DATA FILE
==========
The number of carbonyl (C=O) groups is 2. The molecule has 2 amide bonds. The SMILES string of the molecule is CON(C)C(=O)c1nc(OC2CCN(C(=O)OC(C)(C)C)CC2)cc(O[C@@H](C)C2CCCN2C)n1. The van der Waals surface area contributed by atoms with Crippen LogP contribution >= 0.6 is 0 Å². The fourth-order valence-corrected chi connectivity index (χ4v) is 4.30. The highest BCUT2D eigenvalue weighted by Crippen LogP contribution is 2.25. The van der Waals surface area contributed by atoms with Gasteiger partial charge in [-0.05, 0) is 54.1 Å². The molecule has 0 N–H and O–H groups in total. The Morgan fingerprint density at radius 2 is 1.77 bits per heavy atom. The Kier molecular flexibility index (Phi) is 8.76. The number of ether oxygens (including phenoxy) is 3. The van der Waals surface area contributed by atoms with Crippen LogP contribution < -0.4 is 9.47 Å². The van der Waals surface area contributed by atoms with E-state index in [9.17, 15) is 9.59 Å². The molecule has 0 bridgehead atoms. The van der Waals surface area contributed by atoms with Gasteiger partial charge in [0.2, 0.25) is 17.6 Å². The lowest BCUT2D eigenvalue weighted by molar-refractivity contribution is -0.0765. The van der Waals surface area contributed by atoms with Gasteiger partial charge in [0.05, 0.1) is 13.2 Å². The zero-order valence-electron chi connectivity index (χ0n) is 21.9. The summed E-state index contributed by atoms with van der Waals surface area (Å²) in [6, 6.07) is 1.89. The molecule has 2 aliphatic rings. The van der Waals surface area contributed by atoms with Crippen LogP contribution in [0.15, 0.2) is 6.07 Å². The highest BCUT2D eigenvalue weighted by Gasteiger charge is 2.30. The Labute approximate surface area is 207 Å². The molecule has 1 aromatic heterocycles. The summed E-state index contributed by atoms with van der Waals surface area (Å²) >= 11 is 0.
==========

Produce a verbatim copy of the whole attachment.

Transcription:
The number of carbonyl (C=O) groups is 2. The molecule has 2 amide bonds. The SMILES string of the molecule is CON(C)C(=O)c1nc(OC2CCN(C(=O)OC(C)(C)C)CC2)cc(O[C@@H](C)C2CCCN2C)n1. The van der Waals surface area contributed by atoms with Crippen LogP contribution >= 0.6 is 0 Å². The fourth-order valence-corrected chi connectivity index (χ4v) is 4.30. The highest BCUT2D eigenvalue weighted by Crippen LogP contribution is 2.25. The van der Waals surface area contributed by atoms with Gasteiger partial charge in [-0.05, 0) is 54.1 Å². The molecule has 0 N–H and O–H groups in total. The Morgan fingerprint density at radius 2 is 1.77 bits per heavy atom. The Kier molecular flexibility index (Phi) is 8.76. The number of ether oxygens (including phenoxy) is 3. The van der Waals surface area contributed by atoms with Crippen LogP contribution < -0.4 is 9.47 Å². The van der Waals surface area contributed by atoms with E-state index in [9.17, 15) is 9.59 Å². The molecule has 0 bridgehead atoms. The van der Waals surface area contributed by atoms with Gasteiger partial charge in [0.2, 0.25) is 17.6 Å². The lowest BCUT2D eigenvalue weighted by molar-refractivity contribution is -0.0765. The van der Waals surface area contributed by atoms with Gasteiger partial charge in [0.05, 0.1) is 13.2 Å². The zero-order valence-electron chi connectivity index (χ0n) is 21.9. The summed E-state index contributed by atoms with van der Waals surface area (Å²) in [6, 6.07) is 1.89. The molecule has 2 aliphatic rings. The van der Waals surface area contributed by atoms with Crippen LogP contribution in [0.15, 0.2) is 6.07 Å². The highest BCUT2D eigenvalue weighted by Gasteiger charge is 2.30. The Labute approximate surface area is 207 Å². The molecule has 1 aromatic heterocycles. The summed E-state index contributed by atoms with van der Waals surface area (Å²) >= 11 is 0.